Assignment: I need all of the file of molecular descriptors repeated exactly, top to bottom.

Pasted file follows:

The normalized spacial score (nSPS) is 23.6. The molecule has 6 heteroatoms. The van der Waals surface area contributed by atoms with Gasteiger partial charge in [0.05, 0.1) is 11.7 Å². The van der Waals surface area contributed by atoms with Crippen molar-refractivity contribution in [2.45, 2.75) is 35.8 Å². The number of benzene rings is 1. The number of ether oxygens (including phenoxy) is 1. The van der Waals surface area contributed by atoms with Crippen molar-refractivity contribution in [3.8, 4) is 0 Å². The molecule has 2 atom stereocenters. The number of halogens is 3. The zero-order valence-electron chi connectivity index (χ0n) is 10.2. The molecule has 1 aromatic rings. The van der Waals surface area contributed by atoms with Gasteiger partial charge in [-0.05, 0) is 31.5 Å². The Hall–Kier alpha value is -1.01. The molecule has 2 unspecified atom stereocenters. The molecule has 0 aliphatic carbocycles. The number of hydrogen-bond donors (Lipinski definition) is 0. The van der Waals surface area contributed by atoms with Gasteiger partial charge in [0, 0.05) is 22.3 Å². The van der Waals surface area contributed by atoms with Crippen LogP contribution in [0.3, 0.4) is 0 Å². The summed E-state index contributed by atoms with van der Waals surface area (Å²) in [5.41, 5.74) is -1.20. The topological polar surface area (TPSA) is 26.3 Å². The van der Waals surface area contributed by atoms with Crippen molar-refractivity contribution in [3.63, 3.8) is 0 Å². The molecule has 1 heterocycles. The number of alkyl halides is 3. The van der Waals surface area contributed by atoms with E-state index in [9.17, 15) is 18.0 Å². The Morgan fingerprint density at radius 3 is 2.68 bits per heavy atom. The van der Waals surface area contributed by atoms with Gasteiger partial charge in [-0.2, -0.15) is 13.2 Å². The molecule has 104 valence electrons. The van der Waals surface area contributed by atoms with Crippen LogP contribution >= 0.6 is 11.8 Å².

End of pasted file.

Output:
The normalized spacial score (nSPS) is 23.6. The molecule has 6 heteroatoms. The van der Waals surface area contributed by atoms with Gasteiger partial charge in [0.05, 0.1) is 11.7 Å². The van der Waals surface area contributed by atoms with Crippen molar-refractivity contribution in [2.45, 2.75) is 35.8 Å². The number of benzene rings is 1. The number of ether oxygens (including phenoxy) is 1. The van der Waals surface area contributed by atoms with Crippen molar-refractivity contribution in [3.8, 4) is 0 Å². The molecule has 2 atom stereocenters. The number of halogens is 3. The zero-order valence-electron chi connectivity index (χ0n) is 10.2. The molecule has 1 aromatic rings. The van der Waals surface area contributed by atoms with Gasteiger partial charge in [-0.05, 0) is 31.5 Å². The Hall–Kier alpha value is -1.01. The molecule has 2 unspecified atom stereocenters. The molecule has 0 aliphatic carbocycles. The number of hydrogen-bond donors (Lipinski definition) is 0. The van der Waals surface area contributed by atoms with Gasteiger partial charge in [0, 0.05) is 22.3 Å². The van der Waals surface area contributed by atoms with Crippen LogP contribution in [0.3, 0.4) is 0 Å². The summed E-state index contributed by atoms with van der Waals surface area (Å²) in [5.41, 5.74) is -1.20. The topological polar surface area (TPSA) is 26.3 Å². The van der Waals surface area contributed by atoms with Crippen molar-refractivity contribution in [3.63, 3.8) is 0 Å². The molecule has 1 heterocycles. The number of alkyl halides is 3. The van der Waals surface area contributed by atoms with E-state index in [9.17, 15) is 18.0 Å². The Morgan fingerprint density at radius 3 is 2.68 bits per heavy atom. The van der Waals surface area contributed by atoms with Gasteiger partial charge in [-0.2, -0.15) is 13.2 Å². The molecule has 104 valence electrons. The van der Waals surface area contributed by atoms with Crippen LogP contribution >= 0.6 is 11.8 Å².